Keegan and Brut, McAteer and Head & Shoulders, Owen and Daz: Cameron Carter traces the evolution of player endorsements

Before the current era of personal branding, foot­ballers were placed in front of the camera merely as cele­brated tradesmen whose fame, as a result of mastery of their craft, was viewed as sufficient reason for the impressionable viewer to go out and buy the very latest hair lacquer. 

No one looking upon the photographs of Dixie Dean sucking moodily upon a Carreras Club cigarette (“the cigarette with a kick in them”) would have ex­pected to gain an insight into the Dean personality. He looked a bit like he’d just given his wife one last chance to stop talking but he might just as well have been under the hypnotic spell of the insinuating weed (five for tuppence). Dean wasn’t being cute, or funny, or rebranding himself; he was simply being that fellow who scores loads of goals for Everton. Stanley Mat­thews’ image was used as an oblique reference in another early advertising campaign, suggesting the quality of smoothness shared between Craven A cigarettes and Matthews’ ball control. All you could possibly glean from this promotion was Matthews’ profession – there could not even be a direct link between player and product as Stanley was a devout non-smoker. Similarly, Denis Compton’s famous Brylcreem advertisement intimated only that Denis knew how to keep his hair simple for the big game, not that he was a mover in squeaky dance halls and certainly not that he used the product because he was worth it. Perhaps Sixties star George Cohen gave away a little more when stating that Elliman’s Athletic Rub was “both vital and stimulating for my legs” but, for the most part, good, sturdy endorsement was all that was necessary in this golden age.

Little had changed by the 1970s when Pat Jennings flung himself around a muddy goalmouth demonstrating the goalkeeper’s generic simi­larity to an oil filter while a highly stim­ulated crowd chanted “Unipart” until the word became almost meaningless. Pat was def­initely not being iconic here. He was being a goalkeeper, like it said in the script. George Best appeared on Ulster TV in his “El Beatle” period with a Cookstown sausage on his fork and a sultry come-to-pub look in his eyes. Clearly, a link between the player’s perceived image and the product he recommended was not yet thought vital.

Kevin Keegan started the acting malarkey when he emerged from the steam of a highly charged dressing room to be matey with Henry Cooper about their shared aftershave. Apart from dully wondering how these two coincided at the communal showers unless they arranged to meet there, the viewer was led to believe for the first time that life went on for the professional footballer after he left the pitch. Perhaps he talked rather like a robot recovering from a stroke, but Keegan appeared to have a civilian existence and something approaching a personality to go with it.

 John Barnes took us backstage again in a Lucozade Sport commercial, in which we saw our hero solitary, drained and spent “after 90 minutes of sheer hell”. One had always assumed that Barnes enjoyed play­-ing football to some extent but, no, every game was infernal to him. This was an insight into the man and would explain why, a decade and a half later, he looks like he would rather be absolutely anywhere else when he hosts matches on Five.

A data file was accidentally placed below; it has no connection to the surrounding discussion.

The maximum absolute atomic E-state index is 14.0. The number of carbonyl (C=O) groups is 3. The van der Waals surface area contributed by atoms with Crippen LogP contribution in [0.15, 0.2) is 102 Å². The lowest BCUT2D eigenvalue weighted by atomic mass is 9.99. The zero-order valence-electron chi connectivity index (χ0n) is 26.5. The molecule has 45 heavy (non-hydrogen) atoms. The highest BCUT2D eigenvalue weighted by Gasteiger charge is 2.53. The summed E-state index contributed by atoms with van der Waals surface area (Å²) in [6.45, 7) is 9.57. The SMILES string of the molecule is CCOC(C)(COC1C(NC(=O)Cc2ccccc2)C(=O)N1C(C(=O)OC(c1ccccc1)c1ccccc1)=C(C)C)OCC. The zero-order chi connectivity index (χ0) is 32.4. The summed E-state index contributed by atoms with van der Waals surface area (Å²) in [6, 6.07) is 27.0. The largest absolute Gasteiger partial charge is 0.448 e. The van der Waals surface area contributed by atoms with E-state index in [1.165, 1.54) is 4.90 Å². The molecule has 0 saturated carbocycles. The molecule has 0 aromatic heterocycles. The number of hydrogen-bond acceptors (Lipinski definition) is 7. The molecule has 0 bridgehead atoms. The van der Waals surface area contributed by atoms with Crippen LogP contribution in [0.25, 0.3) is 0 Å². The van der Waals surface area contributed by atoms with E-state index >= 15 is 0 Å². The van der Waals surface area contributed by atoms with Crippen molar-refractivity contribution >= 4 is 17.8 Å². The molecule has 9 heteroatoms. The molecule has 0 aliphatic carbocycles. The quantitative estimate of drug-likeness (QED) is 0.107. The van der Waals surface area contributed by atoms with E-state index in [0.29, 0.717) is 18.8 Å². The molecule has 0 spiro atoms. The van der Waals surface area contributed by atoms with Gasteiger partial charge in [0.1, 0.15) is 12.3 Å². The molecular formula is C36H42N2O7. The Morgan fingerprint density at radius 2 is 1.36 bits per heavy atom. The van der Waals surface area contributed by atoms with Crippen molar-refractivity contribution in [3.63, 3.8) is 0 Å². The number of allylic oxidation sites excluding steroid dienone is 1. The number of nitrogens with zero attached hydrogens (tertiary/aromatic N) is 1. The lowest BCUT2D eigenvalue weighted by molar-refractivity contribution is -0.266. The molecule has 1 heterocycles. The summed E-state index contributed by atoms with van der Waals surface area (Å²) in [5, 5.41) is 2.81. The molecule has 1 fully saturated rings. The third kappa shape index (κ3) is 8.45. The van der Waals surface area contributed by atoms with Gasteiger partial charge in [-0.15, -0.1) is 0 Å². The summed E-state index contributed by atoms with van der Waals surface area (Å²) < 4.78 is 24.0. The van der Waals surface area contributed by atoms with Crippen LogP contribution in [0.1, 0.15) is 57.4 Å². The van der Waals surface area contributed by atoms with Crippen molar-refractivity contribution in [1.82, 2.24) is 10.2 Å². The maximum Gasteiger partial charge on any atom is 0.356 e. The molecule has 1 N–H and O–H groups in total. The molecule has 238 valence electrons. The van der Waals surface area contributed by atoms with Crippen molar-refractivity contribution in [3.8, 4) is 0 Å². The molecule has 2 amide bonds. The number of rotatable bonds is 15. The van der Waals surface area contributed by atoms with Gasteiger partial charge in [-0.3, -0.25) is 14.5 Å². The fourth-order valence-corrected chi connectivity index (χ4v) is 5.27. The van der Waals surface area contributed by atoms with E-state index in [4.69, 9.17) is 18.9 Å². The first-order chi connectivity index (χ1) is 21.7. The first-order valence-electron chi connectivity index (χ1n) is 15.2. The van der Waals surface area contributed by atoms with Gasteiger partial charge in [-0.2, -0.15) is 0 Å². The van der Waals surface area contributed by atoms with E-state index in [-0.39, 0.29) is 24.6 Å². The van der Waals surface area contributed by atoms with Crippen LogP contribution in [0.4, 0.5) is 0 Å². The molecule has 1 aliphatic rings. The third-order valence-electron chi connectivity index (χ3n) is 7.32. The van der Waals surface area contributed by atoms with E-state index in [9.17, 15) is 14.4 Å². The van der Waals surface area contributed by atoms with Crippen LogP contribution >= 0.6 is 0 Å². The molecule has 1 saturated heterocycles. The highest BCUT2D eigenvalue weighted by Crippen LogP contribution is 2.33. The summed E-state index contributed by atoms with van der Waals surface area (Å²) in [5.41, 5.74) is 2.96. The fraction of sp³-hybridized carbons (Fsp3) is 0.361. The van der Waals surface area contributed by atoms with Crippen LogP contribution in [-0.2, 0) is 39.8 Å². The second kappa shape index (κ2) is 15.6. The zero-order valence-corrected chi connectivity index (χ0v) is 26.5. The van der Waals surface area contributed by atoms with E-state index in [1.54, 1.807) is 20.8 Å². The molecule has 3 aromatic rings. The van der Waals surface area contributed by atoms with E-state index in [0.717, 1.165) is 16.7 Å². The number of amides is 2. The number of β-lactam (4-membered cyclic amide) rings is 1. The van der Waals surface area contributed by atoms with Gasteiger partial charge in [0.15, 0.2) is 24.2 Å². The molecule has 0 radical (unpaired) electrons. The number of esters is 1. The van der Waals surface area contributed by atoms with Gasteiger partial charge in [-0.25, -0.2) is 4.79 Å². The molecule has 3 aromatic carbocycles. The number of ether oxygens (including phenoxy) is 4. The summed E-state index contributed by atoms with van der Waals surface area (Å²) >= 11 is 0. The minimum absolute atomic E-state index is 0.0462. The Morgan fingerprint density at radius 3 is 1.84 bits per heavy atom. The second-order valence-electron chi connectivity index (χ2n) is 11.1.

Joe Jordan’s toothless Heineken advert we can dismiss as diverting slapstick but, as television’s re­lationship with football became mature and serious, image-building entered the equation. With the exception of Jason McAteer’s anti-dandruff shampoo commercial (despite lathering himself heavily, Jason aroused little erotic reaction unless you count sexual swear words), the modern football advertisement picks out the selling strength in each player. David Ginola was scented and flowing in his L’Oreal ad (not, however, doing much to dispel the idea that Frenchmen are essentially women with mistresses). Reebok, giving us Peter Schmeichel in his parallel universe career as a Danish pig farmer, sold us the scream-faced fan­atic as a humble, honest labourer. Alan Shearer, signing autographs ceaselessly in a McDonald’s ad, is a solid man of the people. Michael Owen, turning out for Daz Automatic, loves his mother (Walkers crisps dropped Owen from their recent campaign because his image was too clean-living for the target audience of pub-goers). David Beckham, through mostly keeping his mouth shut on screen, has developed the presence of a simpleton minor deity, which makes life easy for him and the copywriters.

And now we’re stuck for the foreseeable future with big Nike/Pepsi productions with casts of thousands, which may soon become pay-per-view. They’re skil­fully done and even old Ronaldinho looks like he could get away with a short film career, but the contemporary player is now noticeably pulling out of tackles and heading the ball less so as not to jeopardise his midweek close-up. Playing football is not enough for them these days. I ask you to find absolutely any picture of Dixie Dean and imagine what he would have thought of this.

From WSC 208 June 2004. What was happening this month

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